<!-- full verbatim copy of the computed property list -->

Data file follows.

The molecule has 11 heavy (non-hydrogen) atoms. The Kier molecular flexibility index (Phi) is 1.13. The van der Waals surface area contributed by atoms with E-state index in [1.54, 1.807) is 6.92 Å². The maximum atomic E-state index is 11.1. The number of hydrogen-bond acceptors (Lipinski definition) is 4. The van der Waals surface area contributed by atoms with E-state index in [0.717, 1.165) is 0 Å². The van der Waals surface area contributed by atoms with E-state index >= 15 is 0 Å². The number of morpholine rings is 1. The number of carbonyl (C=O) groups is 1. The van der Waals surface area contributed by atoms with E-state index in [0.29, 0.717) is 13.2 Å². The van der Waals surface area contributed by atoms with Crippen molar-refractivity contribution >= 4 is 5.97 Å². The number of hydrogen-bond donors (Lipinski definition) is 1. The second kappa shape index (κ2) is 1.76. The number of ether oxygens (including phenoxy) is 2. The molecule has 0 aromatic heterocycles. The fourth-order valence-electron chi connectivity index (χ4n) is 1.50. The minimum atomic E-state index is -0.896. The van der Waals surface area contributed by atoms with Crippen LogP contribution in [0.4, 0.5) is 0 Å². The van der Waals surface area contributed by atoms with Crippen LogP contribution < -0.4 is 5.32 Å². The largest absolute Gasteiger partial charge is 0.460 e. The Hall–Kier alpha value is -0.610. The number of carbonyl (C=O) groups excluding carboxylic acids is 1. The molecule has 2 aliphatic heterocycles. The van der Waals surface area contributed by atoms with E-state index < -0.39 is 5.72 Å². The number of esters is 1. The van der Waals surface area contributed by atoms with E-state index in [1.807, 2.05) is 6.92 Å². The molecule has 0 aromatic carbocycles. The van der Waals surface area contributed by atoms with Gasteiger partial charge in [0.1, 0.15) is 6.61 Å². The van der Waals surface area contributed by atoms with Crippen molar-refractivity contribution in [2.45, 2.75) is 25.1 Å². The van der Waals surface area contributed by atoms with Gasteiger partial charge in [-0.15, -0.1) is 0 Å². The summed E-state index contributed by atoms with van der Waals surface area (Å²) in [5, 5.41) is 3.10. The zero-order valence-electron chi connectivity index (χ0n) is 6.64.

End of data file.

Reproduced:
The molecule has 11 heavy (non-hydrogen) atoms. The Kier molecular flexibility index (Phi) is 1.13. The van der Waals surface area contributed by atoms with E-state index in [1.54, 1.807) is 6.92 Å². The maximum atomic E-state index is 11.1. The number of hydrogen-bond acceptors (Lipinski definition) is 4. The van der Waals surface area contributed by atoms with E-state index in [0.717, 1.165) is 0 Å². The van der Waals surface area contributed by atoms with E-state index >= 15 is 0 Å². The number of morpholine rings is 1. The number of carbonyl (C=O) groups is 1. The van der Waals surface area contributed by atoms with E-state index in [0.29, 0.717) is 13.2 Å². The van der Waals surface area contributed by atoms with Crippen molar-refractivity contribution >= 4 is 5.97 Å². The number of hydrogen-bond donors (Lipinski definition) is 1. The second kappa shape index (κ2) is 1.76. The number of ether oxygens (including phenoxy) is 2. The molecule has 0 aromatic heterocycles. The fourth-order valence-electron chi connectivity index (χ4n) is 1.50. The minimum atomic E-state index is -0.896. The van der Waals surface area contributed by atoms with Crippen LogP contribution in [0.4, 0.5) is 0 Å². The van der Waals surface area contributed by atoms with Crippen LogP contribution < -0.4 is 5.32 Å². The largest absolute Gasteiger partial charge is 0.460 e. The Hall–Kier alpha value is -0.610. The number of carbonyl (C=O) groups excluding carboxylic acids is 1. The molecule has 2 aliphatic heterocycles. The van der Waals surface area contributed by atoms with E-state index < -0.39 is 5.72 Å². The number of esters is 1. The van der Waals surface area contributed by atoms with E-state index in [1.807, 2.05) is 6.92 Å². The molecule has 0 aromatic carbocycles. The van der Waals surface area contributed by atoms with Gasteiger partial charge in [0.1, 0.15) is 6.61 Å². The van der Waals surface area contributed by atoms with Crippen molar-refractivity contribution in [2.45, 2.75) is 25.1 Å². The van der Waals surface area contributed by atoms with Gasteiger partial charge in [-0.15, -0.1) is 0 Å². The summed E-state index contributed by atoms with van der Waals surface area (Å²) in [5, 5.41) is 3.10. The zero-order valence-electron chi connectivity index (χ0n) is 6.64.